A private museum featuring the collection originally assembled by wealthy businessman Hosomi Kokoan (1901-1978), the Hosomi Museum sits just beside Okazaki Park and is a marvelous structure combining traditional and modern architecture. With three floors above ground and two below, the building leads you up and down stairs and in and out of rooms as you progress through the exhibitions. With a large collection of Buddhist art and relics from the Early and Middle periods of Japanese history and many picture scrolls and wall hangings from the Early Modern Period, the collection offers a pleasing variety and several stand-out works such as the statue "Deer Bearing Symbols of the Five Kasuga Deities" and ink paintings by the famous Hokusai. The museum also has a delicious cafe and interesting gift shop on the premises, and the top floor is a fusion tearoom that offers tea and sweets on days it isn't host to events.
National Museum of Modern Art
Located in the Okazaki Park across the street from the Kyoto Municipal Museum of Art, the National Museum of Modern Art is a partially glass structure housing a variety of contemporary artwork. With a large collection rotated every few months, visitors can choose to see only the exhibition on the fourth floor or purchase a combination ticket that allows entry to the special exhibitions of outside works. The inside halls feature expansive galleries with high ceilings, and encourage visitors to not only take their time viewing the art but also a library of art books and the Heian Shrine torii gate. Whether it’s pointillism, cubism, contemporary paintings, mixed media, photography, modern sculpture, ceramics, or installations, the National Museum of Modern Art in Kyoto, MoMAK for short, has plenty to offer.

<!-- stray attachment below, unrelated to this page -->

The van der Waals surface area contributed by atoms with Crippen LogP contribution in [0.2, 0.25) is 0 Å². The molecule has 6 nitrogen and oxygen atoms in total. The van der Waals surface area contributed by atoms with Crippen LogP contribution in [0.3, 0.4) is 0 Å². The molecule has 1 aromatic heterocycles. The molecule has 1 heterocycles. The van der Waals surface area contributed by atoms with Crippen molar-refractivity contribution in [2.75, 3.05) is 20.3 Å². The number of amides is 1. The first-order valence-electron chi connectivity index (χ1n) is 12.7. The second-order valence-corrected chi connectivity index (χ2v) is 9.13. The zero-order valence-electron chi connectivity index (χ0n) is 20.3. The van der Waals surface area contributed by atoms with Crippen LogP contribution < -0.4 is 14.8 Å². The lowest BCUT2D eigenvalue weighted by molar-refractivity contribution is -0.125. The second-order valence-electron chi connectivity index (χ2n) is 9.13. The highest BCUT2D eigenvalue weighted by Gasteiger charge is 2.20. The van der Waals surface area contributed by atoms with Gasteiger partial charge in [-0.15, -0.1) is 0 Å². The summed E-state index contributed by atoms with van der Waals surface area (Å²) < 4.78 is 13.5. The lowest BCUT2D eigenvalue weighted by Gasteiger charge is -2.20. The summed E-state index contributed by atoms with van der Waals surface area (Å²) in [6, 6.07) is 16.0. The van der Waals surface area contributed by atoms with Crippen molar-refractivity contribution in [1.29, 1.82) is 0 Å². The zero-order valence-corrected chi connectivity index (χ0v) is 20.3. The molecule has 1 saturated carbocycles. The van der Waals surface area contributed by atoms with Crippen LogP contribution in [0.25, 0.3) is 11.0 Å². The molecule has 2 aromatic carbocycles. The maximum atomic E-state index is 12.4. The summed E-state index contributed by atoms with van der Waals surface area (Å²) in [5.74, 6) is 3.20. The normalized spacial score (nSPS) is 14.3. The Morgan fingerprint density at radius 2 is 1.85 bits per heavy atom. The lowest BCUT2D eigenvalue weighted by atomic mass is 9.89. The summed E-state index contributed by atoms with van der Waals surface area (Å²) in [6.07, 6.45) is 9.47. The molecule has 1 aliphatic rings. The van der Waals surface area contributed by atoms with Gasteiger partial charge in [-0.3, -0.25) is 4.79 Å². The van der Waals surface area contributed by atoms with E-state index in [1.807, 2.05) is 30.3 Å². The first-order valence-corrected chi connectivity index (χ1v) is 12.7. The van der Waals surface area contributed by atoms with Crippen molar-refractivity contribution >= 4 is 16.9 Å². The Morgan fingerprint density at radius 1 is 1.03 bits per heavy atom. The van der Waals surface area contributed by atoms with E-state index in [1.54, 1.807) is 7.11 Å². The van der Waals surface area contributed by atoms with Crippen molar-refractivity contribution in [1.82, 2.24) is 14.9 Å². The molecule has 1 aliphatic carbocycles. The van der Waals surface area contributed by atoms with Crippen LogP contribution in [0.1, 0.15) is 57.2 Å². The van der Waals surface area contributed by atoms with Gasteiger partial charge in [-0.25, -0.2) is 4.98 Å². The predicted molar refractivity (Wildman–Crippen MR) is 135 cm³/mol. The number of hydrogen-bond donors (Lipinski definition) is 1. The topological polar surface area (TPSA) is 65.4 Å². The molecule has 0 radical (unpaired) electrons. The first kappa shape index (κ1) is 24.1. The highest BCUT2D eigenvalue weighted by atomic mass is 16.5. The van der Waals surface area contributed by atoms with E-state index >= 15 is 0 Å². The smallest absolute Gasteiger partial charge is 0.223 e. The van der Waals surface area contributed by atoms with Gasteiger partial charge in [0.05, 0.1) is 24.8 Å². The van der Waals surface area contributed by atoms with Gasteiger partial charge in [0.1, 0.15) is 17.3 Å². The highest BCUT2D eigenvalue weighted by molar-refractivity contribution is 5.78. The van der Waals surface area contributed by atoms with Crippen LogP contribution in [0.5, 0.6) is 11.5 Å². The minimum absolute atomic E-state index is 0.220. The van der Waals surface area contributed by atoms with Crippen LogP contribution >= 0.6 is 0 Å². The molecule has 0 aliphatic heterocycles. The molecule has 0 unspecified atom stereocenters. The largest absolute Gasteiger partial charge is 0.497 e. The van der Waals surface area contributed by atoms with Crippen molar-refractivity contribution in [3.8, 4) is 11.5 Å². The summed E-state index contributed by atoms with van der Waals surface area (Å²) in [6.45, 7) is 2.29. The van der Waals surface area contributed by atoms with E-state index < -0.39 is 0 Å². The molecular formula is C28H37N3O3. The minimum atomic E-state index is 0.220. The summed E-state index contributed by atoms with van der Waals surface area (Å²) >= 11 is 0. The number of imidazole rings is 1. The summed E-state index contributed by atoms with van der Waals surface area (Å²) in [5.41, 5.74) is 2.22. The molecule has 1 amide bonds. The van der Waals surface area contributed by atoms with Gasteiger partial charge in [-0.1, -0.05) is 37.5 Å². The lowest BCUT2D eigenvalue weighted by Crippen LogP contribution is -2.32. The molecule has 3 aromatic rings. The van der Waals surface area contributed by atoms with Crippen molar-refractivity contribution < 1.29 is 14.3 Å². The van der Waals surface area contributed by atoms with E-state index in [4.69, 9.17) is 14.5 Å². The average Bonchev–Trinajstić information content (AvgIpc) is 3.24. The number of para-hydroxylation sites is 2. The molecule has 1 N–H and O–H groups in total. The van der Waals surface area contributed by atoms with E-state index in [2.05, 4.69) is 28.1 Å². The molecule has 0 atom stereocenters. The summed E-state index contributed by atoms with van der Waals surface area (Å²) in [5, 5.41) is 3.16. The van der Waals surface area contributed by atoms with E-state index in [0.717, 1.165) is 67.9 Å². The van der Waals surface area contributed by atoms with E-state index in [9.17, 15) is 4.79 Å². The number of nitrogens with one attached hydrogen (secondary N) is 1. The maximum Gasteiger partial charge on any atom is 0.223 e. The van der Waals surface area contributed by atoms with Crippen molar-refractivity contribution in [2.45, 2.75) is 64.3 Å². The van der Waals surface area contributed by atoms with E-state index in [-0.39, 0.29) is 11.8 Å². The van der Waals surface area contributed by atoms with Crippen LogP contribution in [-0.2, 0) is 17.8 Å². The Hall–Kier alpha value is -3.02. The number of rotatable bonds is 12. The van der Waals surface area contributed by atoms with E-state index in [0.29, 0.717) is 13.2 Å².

Kyoto Municipal Museum of Art
One of the oldest art museums in the country, the Kyoto Municipal Museum of Art can be found in Okazaki Park near the famous Heian Shrine. Opened in 1933 to commemorate the coronation of the Shōwa Emperor in 1928, the museum is a grand building that features two stories of exhibition halls. With lofty ceilings and wide open viewing rooms you don't have to worry about feeling crowded and can stroll past the paintings at your own leisure or take a seat on a cushioned bench and simply observe. The exhibitions are rotated every few months so even repeat visitors can enjoy, and fans of contemporary and traditional art both are sure to be pleased with the sorts of collections the museum pulls together.
A small private museum tucked away in the meandering streets surrounding Nanzen-ji Temple, the Nomura Museum houses the collection of famous Japanese businessman and politician Tokushichi Nomura II (1878 – 1945), known in the art sphere as Tokuan. Nomura was passionate about traditional culture, particularly tea ceremony, nō theater, and painting, an interest well reflected in the vast collection he amassed over his lifetime. After his passing the Nomura Museum was founded in order to share his collection with the public, rotating exhibitions seasonally. The exhibition room features a tea room, alcoves for hanging scrolls, and multiple large viewing cases and areas for items such as tea bowls and nō costumes. Tea ceremony is also performed at the museum, with various styles represented by different masters who come each day. Please be aware that the museum is closed in the summer (June - August) and winter (December - February).